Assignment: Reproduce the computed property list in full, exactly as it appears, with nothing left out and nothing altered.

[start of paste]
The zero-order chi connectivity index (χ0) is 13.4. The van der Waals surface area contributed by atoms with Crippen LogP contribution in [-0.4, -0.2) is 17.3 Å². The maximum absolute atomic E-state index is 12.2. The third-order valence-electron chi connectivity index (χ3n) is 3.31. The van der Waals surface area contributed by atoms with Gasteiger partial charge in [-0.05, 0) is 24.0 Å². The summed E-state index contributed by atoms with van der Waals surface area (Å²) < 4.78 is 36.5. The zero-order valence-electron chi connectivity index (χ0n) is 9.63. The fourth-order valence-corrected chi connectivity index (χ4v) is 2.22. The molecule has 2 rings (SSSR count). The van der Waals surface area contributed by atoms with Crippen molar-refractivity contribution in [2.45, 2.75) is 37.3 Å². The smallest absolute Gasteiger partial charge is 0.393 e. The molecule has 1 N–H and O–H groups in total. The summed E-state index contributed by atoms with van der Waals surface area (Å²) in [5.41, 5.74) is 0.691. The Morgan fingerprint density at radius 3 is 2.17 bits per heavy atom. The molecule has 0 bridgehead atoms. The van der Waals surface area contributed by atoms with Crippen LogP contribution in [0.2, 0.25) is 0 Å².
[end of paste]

The zero-order chi connectivity index (χ0) is 13.4. The van der Waals surface area contributed by atoms with Crippen LogP contribution in [-0.4, -0.2) is 17.3 Å². The maximum absolute atomic E-state index is 12.2. The third-order valence-electron chi connectivity index (χ3n) is 3.31. The van der Waals surface area contributed by atoms with Gasteiger partial charge in [-0.05, 0) is 24.0 Å². The summed E-state index contributed by atoms with van der Waals surface area (Å²) < 4.78 is 36.5. The zero-order valence-electron chi connectivity index (χ0n) is 9.63. The fourth-order valence-corrected chi connectivity index (χ4v) is 2.22. The molecule has 2 rings (SSSR count). The van der Waals surface area contributed by atoms with Crippen molar-refractivity contribution in [2.45, 2.75) is 37.3 Å². The smallest absolute Gasteiger partial charge is 0.393 e. The molecule has 1 N–H and O–H groups in total. The summed E-state index contributed by atoms with van der Waals surface area (Å²) in [5.41, 5.74) is 0.691. The Morgan fingerprint density at radius 3 is 2.17 bits per heavy atom. The molecule has 0 bridgehead atoms. The van der Waals surface area contributed by atoms with Crippen LogP contribution in [0.2, 0.25) is 0 Å².